The group made the claim through one of its mouthpieces, Al-Naba newspaper, on Friday, Reuters reported. It has not produced any evidence in support of its involvement in the assault, the agency said.
The incident unfolded in Chechnya’s capital city, Grozny, on Monday. Chechen leader Ramzan Kadyrov reported that two knife-wielding attackers charged at the officers patrolling traffic in the city’s downtown, killing one of the patrolmen and seriously injuring another.
The attackers were taken out by responding officers, who were reportedly stationed nearby and opened fire. Both suspects were said to hail from the neighboring Republic of Ingushetia, and had moved to Chechnya in 2012, where they worked at a bakery.
The relationship between the two neighbouring regions has been rocky at times, primarily due to a long-running territorial dispute over an administrative border, which saw Ingushetia erupt in mass protests in 2018 due to what some locals deemed an “unfair” border deal. The agreement was eventually upheld by Russia’s Constitutional Court.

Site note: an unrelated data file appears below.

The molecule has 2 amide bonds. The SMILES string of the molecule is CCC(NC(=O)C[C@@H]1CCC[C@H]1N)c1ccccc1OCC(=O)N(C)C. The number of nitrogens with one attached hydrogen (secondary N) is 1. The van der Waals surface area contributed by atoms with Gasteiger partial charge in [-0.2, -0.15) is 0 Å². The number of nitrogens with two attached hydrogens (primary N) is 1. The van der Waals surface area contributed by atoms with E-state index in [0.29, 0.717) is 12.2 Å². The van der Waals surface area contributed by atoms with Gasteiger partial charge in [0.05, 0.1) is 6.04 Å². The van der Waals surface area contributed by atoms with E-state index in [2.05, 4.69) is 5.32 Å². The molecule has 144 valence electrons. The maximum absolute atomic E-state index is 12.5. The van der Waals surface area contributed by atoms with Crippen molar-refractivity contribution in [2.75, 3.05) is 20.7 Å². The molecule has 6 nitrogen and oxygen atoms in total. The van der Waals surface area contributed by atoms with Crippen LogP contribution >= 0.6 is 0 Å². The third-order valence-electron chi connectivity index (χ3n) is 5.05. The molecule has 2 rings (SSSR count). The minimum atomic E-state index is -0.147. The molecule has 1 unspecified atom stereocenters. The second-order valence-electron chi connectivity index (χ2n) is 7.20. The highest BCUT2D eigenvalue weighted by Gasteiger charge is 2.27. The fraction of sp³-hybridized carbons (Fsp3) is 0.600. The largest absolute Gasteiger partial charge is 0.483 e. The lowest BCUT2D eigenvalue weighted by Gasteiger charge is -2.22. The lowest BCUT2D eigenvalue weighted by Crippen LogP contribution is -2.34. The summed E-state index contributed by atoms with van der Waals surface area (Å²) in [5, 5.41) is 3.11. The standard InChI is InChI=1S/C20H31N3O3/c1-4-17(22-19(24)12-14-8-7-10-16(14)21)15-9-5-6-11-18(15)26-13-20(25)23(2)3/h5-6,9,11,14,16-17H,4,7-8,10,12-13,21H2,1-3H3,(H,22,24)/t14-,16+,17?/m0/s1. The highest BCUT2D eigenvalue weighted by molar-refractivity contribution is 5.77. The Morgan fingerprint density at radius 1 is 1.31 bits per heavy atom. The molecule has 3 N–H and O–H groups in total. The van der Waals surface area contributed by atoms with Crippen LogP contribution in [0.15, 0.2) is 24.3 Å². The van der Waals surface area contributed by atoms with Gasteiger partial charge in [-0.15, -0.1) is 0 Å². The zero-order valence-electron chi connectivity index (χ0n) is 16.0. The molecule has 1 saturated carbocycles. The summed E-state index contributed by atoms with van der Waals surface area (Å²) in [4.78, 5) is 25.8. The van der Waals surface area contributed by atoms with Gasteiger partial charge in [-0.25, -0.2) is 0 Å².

Following the attack, relatives of the two men, who turned out to be brothers, demanded that Chechen authorities prove they were terrorists and to hand over their bodies, urging a release of a video of the showdown. Kadyrov held his ground, slamming the elders for making “irresponsible statements” and labelling the alleged attackers the “enemies of Allah.” On Thursday, the relatives acknowledged the apparent guilt of the two of their compatriots after reviewing CCTV footage of the incident, and extended condolences to the victims of the attack.
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